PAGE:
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He's got to keep the balance. They'll bid as much and more for it to-morrow, if they aren't blown away. Well, that pearl, it was found by my cousin, my cousin by marriage. He was a native, you see. Also, he was a thief. He hid it. It was mine. His cousin, who was also my cousin--we're all related here--killed him for it and fled away in a cutter to Noo-Nau. I pursued, but the chief of Noo-Nau had killed him for it before I got there.
Oh, yes, there are many dead men represented on the table there. Have a drink, Captain. Your face is not familiar. You are new in the islands? In Paris" He shrugged his shoulders and lifted his eyebrows at the incommunicableness of the sum.
Mulhall wiped the sweat from his eyes. All were sweating profusely and breathing hard. There was no ice in the drink that was maigrir seulement du ventre, and whiskey and absinthe went down lukewarm. I know those pearls, all of them.
You see those three! Perfectly matched, aren't they? A diver from Easter Island got them for me inside a week. Next week a shark got him; took his arm off and blood poison did the business.
And that big baroque there--nothing much--if I'm offered twenty francs for it to-morrow I'll be in luck; it came out of twenty-two fathoms of water. The man was from Raratonga. He broke all diving records. He got it out of twenty-two fathoms. I saw him. And he burst his lungs at the same time, or got the 'bends,' for he died in two hours. He died screaming. They could hear him for miles. He was the most powerful native I ever saw. Half a dozen of my divers have died of the bends.
And more men will die, more men will die. But not you. You'll all stay, I wouldn't advise you if I thought you'd go, You can't drive buzzards away from the carrion. Have another drink, my brave sailor-men. Well, well, what men will dare for a few little oyster drops!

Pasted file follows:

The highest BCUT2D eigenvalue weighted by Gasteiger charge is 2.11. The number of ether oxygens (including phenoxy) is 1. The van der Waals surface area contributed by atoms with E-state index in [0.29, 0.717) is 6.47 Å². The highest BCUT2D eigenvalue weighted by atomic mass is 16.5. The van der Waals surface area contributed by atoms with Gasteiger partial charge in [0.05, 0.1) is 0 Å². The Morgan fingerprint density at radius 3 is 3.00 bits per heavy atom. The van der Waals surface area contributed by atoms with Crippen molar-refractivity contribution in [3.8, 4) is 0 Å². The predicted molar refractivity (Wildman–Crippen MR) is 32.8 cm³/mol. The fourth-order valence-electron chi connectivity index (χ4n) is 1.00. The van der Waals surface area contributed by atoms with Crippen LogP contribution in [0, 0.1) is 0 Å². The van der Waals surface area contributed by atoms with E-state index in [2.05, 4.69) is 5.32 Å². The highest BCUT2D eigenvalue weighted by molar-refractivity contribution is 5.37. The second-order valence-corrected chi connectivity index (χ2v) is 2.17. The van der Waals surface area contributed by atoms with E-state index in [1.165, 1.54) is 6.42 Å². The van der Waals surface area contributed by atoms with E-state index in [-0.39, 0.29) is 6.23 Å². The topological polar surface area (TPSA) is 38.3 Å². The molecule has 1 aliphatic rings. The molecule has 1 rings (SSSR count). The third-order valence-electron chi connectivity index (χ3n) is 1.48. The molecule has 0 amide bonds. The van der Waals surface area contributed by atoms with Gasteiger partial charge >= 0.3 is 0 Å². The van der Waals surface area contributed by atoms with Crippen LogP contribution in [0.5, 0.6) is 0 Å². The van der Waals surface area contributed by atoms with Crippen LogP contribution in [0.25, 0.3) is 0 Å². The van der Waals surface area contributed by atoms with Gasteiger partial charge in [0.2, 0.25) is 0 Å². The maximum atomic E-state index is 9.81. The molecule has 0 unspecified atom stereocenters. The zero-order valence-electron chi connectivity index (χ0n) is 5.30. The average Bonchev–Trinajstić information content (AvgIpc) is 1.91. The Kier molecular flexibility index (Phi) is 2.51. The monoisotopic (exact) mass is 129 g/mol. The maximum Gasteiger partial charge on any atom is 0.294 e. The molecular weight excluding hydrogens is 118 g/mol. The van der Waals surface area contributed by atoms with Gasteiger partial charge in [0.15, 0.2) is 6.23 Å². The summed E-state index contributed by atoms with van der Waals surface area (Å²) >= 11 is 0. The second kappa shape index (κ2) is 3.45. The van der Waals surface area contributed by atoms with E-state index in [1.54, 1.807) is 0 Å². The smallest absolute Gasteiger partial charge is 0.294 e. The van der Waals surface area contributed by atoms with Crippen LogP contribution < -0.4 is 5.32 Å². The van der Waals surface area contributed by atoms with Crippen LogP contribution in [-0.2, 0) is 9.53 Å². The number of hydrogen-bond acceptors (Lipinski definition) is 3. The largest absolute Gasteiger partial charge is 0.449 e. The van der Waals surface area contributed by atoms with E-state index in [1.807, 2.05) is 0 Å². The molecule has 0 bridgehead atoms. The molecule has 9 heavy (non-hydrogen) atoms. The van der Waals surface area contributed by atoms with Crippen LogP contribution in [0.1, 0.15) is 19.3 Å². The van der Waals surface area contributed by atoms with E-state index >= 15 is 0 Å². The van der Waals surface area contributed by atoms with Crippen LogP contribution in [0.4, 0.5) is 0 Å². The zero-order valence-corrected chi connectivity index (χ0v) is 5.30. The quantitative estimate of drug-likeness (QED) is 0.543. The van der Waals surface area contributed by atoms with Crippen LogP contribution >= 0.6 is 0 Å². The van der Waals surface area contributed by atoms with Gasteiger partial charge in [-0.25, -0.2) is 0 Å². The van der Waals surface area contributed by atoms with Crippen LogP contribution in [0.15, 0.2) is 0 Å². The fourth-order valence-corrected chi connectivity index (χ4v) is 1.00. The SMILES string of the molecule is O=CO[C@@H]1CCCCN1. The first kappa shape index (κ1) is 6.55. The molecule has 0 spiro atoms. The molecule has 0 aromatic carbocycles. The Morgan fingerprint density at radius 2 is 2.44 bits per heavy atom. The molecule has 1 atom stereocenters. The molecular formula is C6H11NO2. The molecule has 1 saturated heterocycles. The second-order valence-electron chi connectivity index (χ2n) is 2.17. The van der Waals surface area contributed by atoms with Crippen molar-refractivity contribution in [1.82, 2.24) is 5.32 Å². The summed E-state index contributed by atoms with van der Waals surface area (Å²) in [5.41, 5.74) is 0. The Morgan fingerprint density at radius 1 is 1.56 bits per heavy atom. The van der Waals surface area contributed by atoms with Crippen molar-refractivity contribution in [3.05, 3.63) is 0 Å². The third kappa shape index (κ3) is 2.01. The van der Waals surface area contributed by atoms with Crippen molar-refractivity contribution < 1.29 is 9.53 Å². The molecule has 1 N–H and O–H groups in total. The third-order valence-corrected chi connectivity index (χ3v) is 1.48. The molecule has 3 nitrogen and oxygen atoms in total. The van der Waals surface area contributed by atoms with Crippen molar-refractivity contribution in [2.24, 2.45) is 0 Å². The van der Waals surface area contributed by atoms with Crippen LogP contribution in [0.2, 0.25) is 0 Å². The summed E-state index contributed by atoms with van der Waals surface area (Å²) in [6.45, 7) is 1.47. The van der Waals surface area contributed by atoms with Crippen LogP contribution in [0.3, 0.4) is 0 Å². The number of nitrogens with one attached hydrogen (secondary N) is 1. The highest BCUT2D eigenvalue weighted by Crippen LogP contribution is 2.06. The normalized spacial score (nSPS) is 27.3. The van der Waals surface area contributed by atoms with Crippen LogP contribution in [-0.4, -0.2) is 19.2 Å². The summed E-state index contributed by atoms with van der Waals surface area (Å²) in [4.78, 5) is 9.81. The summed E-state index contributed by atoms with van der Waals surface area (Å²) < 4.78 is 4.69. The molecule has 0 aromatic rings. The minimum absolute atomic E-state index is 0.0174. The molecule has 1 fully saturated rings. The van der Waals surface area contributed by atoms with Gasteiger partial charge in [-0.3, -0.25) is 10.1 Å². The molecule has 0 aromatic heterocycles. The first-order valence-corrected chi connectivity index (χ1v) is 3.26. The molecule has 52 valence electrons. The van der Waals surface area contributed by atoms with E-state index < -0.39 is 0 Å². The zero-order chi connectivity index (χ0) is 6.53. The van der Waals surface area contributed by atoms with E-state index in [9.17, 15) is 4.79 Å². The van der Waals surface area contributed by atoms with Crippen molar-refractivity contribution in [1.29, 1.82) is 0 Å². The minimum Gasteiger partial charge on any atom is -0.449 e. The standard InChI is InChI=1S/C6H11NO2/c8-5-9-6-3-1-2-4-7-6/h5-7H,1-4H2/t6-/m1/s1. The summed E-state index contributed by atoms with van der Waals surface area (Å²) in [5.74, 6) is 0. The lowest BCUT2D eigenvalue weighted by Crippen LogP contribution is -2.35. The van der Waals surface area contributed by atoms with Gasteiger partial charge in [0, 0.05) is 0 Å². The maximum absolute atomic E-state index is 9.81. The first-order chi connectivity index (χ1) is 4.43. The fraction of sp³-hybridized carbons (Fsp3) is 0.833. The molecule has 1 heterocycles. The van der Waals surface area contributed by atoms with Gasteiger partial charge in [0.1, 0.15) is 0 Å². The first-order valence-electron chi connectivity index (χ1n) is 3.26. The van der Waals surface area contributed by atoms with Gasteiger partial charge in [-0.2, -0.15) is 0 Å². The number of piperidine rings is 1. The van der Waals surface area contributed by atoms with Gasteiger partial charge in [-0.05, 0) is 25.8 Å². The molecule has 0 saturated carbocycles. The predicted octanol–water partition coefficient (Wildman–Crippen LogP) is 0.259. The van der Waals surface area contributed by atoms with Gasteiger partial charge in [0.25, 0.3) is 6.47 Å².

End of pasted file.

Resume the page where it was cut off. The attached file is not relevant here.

There they are, the beauties! Auction to-morrow, at ten sharp. Old Parlay's selling out, and the buzzards are gathering--old Parlay who was a stronger man in his day than any of them and who will see most of them dead yet. In the silence the outer surf seemed to have become unusually loud. There was a great rumbling roar. Through the sparse cocoanuts they gazed seaward.
An orderly succession of huge smooth seas was rolling down upon the coral shore. For some minutes they gazed on the strange sight and talked in low voices, and in those few minutes it was manifest to all that the waves were increasing in size. It was uncanny, this rising sea in a dead calm, and their voices unconsciously sank lower.
Old Parlay shocked them with his abrupt cackle. You can tow across the lagoon with your whaleboats. We'll not get a whiff of it.
An air of relief went through the room. Conversations were started, and the voices became louder. Several of the buyers even went back to the table to continue the examination of the pearls.
And who is the man who has plotted the hurricane-courses of the Paumotus?
What books will you find it in? I sailed the Paumotus before the oldest of you drew breath.
Number 12 rue Sainte-Catherine
I know. To the eastward the paths of the hurricanes are on so wide a circle they make a straight line. To the westward here they make a sharp curve. Remember your chart. How did it happen the hurricane of '91 swept Auri and Hiolau? The curve, my brave boy, the curve! In an hour, or two or three at most, will come the wind. Listen to that! A vast rumbling crash shook the coral foundations of the atoll. The house quivered to it. The native servants, with bottles of whiskey and absinthe in their hands, shrank together as if for protection and stared with fear through the windows at the mighty wash of the wave lapping far up the beach to the corner of a copra-shed.